How Lavender Went Over Her Edge with Cancer and Gilda’s Club
“Mama went right down the building like Spiderman,” our three-year-old often says with pride. He is describing his Mama Lavender Knight and her descent down a 14-story building, rappelling while raising money for Gilda’s Club, a cancer support community in Madison, WI, and other locations across the country. Lavender pushed her edges that day and went past them, not just literally going over a building, but also pushing past her fear of heights.
Lavender was brave. Just like the TV show our son Cedar watches, Lavender was “The Bravest Knight.” She frequently pushed her edges. If something made her uncomfortable, she looked it square in the face and met it head on, not backing away. She faced a judgmental world coming out, proud to be an openly queer woman part of the LGBTQ community. She blasted through the challenges of raising a toddler on her own and getting a bachelor’s degree at the UW at the same time. She loved all of her kids despite the challenges faced with having a biological kid, a stepchild, a foster daughter, three babies who died, and a son born from a donated embryo she carried. Plus, there were the children she nannied and those she mentored too. She exploded through the societal expectations of how to dress, wearing a cacophony of bright colors, sparkles and glitter, dressing, in her words, “like a toddler.” She was a throwback, a self-described “Domestic Goddess”, an Urban Homesteader. She had enormous gardens, preserved food, baked bread from scratch, and made baskets and quilts. And when she realized she was an alcoholic, she danced her way through recovery, sober for many years before she died.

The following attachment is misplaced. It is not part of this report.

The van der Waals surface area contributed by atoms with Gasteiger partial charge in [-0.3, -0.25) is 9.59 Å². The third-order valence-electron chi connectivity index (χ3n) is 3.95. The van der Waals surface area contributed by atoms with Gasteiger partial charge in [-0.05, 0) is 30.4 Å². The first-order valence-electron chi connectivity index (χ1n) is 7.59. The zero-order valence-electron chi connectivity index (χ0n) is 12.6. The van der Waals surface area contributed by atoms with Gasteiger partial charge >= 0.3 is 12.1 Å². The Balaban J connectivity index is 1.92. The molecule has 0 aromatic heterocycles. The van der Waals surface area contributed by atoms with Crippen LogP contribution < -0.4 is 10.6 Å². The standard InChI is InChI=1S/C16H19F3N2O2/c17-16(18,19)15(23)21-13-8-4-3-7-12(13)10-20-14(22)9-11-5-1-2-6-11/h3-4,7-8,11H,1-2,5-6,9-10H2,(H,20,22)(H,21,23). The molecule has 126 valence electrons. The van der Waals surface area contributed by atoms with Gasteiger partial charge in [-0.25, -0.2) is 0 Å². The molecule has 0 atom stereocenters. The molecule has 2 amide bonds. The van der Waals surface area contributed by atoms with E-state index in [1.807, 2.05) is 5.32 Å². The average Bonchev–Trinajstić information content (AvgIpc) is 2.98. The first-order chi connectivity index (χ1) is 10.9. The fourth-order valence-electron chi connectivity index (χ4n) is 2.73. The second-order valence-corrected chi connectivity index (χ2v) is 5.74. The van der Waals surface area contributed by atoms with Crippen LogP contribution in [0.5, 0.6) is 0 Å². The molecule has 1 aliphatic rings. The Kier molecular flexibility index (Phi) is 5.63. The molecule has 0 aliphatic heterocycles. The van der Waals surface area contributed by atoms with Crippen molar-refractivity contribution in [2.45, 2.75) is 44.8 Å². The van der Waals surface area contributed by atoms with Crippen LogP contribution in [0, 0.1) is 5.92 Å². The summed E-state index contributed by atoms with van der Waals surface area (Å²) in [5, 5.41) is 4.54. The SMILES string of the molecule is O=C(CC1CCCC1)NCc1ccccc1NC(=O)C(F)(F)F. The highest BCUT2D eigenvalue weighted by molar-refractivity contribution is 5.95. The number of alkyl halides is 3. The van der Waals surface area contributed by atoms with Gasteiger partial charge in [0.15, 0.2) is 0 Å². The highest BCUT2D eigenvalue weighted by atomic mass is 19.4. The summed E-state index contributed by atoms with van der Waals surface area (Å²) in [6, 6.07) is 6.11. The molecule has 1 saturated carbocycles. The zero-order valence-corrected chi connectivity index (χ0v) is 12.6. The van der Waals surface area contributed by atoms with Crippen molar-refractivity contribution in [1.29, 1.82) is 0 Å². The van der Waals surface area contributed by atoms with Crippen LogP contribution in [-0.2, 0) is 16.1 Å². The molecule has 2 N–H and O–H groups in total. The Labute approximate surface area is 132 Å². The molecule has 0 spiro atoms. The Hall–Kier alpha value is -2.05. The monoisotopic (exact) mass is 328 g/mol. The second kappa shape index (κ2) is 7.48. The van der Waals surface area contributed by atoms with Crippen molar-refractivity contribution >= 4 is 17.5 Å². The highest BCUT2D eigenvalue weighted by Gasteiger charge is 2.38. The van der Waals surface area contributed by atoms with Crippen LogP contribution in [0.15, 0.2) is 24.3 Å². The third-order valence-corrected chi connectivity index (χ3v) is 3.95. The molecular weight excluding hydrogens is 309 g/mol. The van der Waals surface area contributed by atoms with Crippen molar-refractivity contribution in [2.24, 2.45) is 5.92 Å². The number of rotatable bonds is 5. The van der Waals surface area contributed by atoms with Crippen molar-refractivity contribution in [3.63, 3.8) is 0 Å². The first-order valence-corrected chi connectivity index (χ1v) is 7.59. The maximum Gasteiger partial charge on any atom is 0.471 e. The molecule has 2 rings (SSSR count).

Always an edge pusher, she found herself up against her greatest challenge at the end of 2018. At 39 years old, my wife was diagnosed with Stage 4 Renal Cell Carcinoma. We had a 4-month-old baby and two young adults with whom we had to share the devastating news. In shock and terror, Lavender launched into treatment but by that point it was mostly too late. For 10 years she had suffered with chronic pain and strange symptoms no one could ever explain. Now we knew the cause and there was no cure. Sadly, the immunotherapy treatments, the bast chance at prolonging her life, did not work. She flew over the edge of life into death in May 2020.
But in that last year and half of her life, she loved more, laughed more, cried more, quilted more, gardened more, and surrendered to more grace and peace and the authenticity of her soul than I could ever describe. She shown like the glorious sun and truly went into the beyond on a rainbow of light.
When she heard that Gilda’s Club, the organization that had supported us with groups, meals, art therapy, social gatherings, childcare, advocacy and more, was doing a fundraiser, she jumped at the chance to help. She told me she would be rappelling down a 14-story building and that she was afraid of heights. “If I can face kidney cancer, I can do this,” she declared. And she did, pushing right past her edge, with a rainbow tutu on and a big group of friends present to cheer for her. It took her a long time to come down. I asked her afterwards if it was scary and if that was the reason she descended so slowly. “No,” she told me, “I wanted to make every second last.” Lavender always chose to live in the NOW whatever edge she faced.
Hear Tanya tell the her story on the Gilda’s Club Madison YouTube channel: https://www.youtube.com/watch?v=6dHVrTZZmig